Let’s talk showers. Ever tried to shower in a 3′ 9″ mini-tub with a shower curtain that’s set too far in making you feel claustrophobic as it starts to drift further in and clinging to the side of your body? It’s pretty uncomfortable. The apartment that I just moved out of was handicapped accessible since it was on the 1st floor, so everything was extra large. I had a HUGE bathroom and a massive soaker tub. Now I’m lucky if I can get both legs in the tub at the same time without having to bend my knees out of the water. And that curtain…. well that had to be addressed.
The Mister’s last place had a curved shower rod and it was amazing how much more room you get. As in – you can have both hands in your hair elbows out and not have to be touching anything. It’s the little things, people. So, on a random lunchtime trip to Target, I picked up an extendable curved shower curtain rod (Moen® Inspirations 54-72in Adjustable Curved Shower Rod in Brushed Nickel) in the hope that we could make things a little more comfortable in there.
First I had to uninstall the existing rod. That was an unexpected pain. I assumed I’d unscrew the two wall flanges and the whole thing would just fall right down. Nope. Not that easy. They’d been painted into the wall so it was like big metal suction cups. I had to mimic the stance of a heavy lifter forcing up on the bar with all my might to loosen that thing off the wall – immediately regretting trying to tackle this the weekend the Mister is out of town. Typical.
Once it was down, it was obvious that it had just been painted around when the previous owners went through the whole house with a can of yellow paint. I’d exposed with dark Periwinkle that had graced the bathroom walls before. Gross. Speaking of gross…. my hands. That rod was nasty.
The new rod came with handy little templates to tape up on the wall, so using some always readily available in our house Frog Tape, I slapped those guys up on the walls. I used a laser level to make sure they were straight and even held the rod up just to confirm they were in the right place. I placed them a couple of inches further out than the previous rod had been installed so that adding that distance to the curve, we’d gain about 6″ more in there.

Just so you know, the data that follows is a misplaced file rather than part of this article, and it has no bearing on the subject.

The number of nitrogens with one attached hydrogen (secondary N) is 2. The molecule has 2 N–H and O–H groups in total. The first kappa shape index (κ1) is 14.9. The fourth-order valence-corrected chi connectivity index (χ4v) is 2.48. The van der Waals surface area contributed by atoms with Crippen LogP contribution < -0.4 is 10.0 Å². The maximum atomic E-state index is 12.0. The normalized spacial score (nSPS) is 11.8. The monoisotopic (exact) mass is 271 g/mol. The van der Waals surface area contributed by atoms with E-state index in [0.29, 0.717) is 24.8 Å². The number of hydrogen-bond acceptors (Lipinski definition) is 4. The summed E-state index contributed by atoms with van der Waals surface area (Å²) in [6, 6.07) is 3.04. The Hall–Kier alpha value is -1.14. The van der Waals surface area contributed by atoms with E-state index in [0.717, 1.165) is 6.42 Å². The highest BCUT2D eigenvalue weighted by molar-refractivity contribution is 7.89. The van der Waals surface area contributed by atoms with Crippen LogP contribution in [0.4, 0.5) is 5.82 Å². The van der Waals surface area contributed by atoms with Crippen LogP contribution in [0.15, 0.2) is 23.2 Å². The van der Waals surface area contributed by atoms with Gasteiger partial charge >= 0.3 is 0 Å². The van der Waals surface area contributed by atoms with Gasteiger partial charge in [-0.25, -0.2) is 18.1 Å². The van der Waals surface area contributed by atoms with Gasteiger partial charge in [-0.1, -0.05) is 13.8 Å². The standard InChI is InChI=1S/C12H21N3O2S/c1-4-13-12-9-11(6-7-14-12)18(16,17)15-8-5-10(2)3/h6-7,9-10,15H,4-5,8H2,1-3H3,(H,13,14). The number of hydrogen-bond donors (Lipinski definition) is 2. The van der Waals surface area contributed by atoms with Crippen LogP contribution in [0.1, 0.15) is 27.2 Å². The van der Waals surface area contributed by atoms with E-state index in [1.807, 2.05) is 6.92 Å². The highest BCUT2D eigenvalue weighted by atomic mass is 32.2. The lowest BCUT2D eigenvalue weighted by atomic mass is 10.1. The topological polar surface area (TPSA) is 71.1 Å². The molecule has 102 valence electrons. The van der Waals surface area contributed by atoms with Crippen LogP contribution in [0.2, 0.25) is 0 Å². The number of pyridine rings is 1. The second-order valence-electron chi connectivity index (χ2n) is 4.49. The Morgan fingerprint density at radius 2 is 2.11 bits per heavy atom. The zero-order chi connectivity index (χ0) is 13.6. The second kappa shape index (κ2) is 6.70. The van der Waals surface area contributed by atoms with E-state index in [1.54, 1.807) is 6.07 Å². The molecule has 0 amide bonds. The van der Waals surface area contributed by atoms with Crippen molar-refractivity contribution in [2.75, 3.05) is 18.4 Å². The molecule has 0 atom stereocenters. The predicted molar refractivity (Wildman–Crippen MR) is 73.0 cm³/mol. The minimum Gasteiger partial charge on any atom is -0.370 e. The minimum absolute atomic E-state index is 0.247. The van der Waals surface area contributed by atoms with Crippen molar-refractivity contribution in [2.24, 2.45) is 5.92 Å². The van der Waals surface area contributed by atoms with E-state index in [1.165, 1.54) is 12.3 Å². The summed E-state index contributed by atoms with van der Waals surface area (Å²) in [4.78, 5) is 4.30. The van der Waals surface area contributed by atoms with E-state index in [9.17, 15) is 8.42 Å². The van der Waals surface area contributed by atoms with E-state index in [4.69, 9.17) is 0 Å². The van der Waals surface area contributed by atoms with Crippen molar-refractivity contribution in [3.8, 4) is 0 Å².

My only complaint about this is that the template was printed on the back of step 7… which I hadn’t made it to yet. So, make sure you read ahead otherwise you’ll have to be peaking behind your template trying to figure out what to do next. I drilled holes in the marked spots on the templates. I’m learning I don’t have a very steady hand when balancing on the edge of the tub with a camera in one hand and drill in my other.
Then I tapped the drywall anchors into the wall.
Then all I had to do was lift the rod into place and insert the screws. This is yet another moment when I wished I’d had a second pair of hands. I’d put the screws into one side loosely – just to hold it in place. Was standing there holding the other end and realized the other screws for that end were on the sink across the room. I’m only so flexible. I somehow managed to get both sides in and tightened them up with a screwdriver. Last step was to just pop the covers over the flanges and insert the sealer into the part where the two rods meet – it’s extendable so like a regular window curtain rod, one rod was inside the other. This actually worked perfectly for our space considering we didn’t have a standard size tub.
So. Much. Better. You’d hardly even notice the difference looking at it. It’s not like it sticks out really far into the bathroom, but my gosh do you have more wiggle room in that shower now! No more clinging curtain. And now that it’s a little closer to the old rusty light fixture (look for the post about replacing that soon), it’s even a little brighter in that little shower. And about the bright blurple (yeah that’s blue/purple) blobs on the wall – well we’re repainting soon…